According to Ofcom research, 47% of Internet users in the UK were not sure if the content they accessed online in the three-month period from May to July 2012 was legal.
The large-scale consumer study, conducted among users aged 12 and above, revealed also that one in six (16%) participants believed that they have accessed illegal content in the Internet during the three-month period in question.
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The most common reasons for infringement were because the illegal content is free, convenient, and quick to access — about a half of users opted for these answers. At the same time, 26% of respondents showed their good will, saying that it allowed them to try content before buying it.
Among the main reasons that would make them stop being pirates, the study participants listed cheaper legal services (39%) and availability of what they wanted from a legal source (32%). One in six users said they would stop just after receiving a notifying letter from their ISP.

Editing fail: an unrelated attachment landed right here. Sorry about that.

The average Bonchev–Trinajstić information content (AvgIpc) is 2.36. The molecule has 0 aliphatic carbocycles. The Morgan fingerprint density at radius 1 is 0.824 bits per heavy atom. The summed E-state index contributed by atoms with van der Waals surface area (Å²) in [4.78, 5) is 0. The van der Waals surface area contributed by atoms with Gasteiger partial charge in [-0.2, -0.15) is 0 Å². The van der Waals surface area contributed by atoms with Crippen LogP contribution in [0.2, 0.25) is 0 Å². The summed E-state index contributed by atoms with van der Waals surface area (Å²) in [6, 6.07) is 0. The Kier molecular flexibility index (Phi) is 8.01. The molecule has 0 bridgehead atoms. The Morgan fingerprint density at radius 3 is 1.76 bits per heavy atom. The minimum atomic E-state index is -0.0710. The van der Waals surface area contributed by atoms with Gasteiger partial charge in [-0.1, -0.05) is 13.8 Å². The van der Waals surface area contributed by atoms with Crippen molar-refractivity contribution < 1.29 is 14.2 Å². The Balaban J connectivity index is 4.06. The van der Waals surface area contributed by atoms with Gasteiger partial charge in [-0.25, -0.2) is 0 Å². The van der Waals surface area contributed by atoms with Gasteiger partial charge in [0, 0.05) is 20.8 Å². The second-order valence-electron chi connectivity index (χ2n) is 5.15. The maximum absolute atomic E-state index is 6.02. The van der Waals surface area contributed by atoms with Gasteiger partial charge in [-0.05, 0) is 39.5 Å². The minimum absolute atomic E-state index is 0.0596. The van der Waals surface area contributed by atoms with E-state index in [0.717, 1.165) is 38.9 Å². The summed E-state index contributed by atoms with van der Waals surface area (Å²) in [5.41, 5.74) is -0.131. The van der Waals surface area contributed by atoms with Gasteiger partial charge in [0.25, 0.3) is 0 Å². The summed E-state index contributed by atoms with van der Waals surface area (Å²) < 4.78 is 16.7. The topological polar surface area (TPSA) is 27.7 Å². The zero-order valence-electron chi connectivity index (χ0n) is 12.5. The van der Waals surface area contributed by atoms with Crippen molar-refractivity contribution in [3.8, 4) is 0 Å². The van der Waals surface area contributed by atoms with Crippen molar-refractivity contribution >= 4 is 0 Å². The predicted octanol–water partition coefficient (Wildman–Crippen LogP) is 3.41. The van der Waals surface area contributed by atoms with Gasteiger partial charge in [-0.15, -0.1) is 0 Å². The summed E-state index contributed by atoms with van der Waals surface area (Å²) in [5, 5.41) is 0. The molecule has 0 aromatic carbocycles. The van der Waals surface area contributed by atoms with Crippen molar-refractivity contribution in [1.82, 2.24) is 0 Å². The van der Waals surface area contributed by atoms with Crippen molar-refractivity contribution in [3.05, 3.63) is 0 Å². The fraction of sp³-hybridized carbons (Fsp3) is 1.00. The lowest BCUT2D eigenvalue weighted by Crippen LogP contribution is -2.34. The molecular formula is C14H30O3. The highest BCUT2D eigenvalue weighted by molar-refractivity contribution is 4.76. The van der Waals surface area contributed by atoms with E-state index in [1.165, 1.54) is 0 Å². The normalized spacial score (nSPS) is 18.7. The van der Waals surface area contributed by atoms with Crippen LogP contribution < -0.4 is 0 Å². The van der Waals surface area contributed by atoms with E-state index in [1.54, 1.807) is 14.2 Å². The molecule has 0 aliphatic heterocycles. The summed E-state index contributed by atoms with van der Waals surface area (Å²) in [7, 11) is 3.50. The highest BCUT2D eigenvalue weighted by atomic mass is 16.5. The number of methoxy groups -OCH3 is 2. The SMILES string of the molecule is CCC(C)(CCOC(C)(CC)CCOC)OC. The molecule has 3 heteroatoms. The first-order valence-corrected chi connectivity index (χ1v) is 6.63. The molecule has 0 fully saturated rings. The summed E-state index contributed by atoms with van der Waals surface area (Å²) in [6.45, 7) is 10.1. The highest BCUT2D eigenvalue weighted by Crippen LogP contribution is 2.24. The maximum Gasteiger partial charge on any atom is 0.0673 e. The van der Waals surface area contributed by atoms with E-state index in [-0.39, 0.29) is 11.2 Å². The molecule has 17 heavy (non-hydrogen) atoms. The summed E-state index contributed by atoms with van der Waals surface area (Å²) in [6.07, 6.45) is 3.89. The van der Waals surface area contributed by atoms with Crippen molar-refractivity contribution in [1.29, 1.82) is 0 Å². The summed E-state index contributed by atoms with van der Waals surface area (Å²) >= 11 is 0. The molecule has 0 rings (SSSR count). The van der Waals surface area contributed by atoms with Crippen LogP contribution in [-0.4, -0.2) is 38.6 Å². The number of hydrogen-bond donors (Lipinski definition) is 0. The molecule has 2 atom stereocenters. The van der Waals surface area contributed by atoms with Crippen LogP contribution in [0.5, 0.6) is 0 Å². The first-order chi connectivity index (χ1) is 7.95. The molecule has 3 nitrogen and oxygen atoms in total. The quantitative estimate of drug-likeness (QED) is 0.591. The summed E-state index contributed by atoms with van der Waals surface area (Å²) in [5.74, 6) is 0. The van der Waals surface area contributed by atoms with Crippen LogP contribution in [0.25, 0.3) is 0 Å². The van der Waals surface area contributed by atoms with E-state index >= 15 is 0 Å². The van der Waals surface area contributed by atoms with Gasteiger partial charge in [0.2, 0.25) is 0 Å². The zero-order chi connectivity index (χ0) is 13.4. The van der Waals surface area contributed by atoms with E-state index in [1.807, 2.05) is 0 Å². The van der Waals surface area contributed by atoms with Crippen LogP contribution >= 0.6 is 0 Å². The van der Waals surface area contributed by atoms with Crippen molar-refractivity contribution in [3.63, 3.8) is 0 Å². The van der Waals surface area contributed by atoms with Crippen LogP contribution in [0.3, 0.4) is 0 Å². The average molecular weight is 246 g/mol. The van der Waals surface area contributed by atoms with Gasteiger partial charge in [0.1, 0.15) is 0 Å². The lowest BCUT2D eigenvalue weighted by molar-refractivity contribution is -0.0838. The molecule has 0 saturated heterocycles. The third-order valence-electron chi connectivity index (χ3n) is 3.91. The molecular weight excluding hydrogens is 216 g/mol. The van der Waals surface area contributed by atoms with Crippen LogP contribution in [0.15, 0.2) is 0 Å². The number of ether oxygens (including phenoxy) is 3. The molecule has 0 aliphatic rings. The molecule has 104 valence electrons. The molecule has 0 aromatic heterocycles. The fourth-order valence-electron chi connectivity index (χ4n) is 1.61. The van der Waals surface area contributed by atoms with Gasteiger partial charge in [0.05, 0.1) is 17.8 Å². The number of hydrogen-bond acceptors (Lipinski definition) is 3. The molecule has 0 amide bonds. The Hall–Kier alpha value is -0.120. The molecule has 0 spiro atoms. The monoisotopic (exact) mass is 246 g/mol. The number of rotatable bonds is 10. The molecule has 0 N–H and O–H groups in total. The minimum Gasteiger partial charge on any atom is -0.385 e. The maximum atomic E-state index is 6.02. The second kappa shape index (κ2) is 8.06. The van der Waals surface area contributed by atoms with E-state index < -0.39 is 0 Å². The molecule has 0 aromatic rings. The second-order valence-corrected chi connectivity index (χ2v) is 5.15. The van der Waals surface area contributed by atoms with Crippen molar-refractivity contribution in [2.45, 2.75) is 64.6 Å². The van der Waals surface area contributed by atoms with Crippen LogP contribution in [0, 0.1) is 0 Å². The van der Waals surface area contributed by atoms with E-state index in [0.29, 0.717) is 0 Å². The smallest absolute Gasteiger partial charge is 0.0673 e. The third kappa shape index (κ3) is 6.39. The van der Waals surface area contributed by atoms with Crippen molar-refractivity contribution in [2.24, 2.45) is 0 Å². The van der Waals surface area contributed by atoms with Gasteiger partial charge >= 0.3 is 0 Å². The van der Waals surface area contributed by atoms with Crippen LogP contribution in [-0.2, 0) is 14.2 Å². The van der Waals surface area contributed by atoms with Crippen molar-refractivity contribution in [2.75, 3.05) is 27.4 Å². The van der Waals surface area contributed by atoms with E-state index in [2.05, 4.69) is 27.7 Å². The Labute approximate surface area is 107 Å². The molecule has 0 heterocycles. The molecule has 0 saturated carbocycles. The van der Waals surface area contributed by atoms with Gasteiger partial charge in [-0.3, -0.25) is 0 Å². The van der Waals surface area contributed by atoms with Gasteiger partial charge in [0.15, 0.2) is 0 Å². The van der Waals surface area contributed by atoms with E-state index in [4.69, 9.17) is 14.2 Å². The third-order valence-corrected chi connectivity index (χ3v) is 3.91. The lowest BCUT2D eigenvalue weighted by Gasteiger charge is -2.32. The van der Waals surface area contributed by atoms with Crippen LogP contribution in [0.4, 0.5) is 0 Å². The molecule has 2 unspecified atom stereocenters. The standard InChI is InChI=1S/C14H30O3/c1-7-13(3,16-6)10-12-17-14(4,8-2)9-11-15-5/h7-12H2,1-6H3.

Music predictably turned out to be the leader among the types of content accessed illegally. In the three months, 8% of Internet users consumed counterfeit music, while only 2% did so for games and software.
An interesting and surprising insight revealed by the study is that people who consumed both legal and illegal content in the three months spent more on legal content than those who accessed music, movies, and TV shows only legally or illegally.
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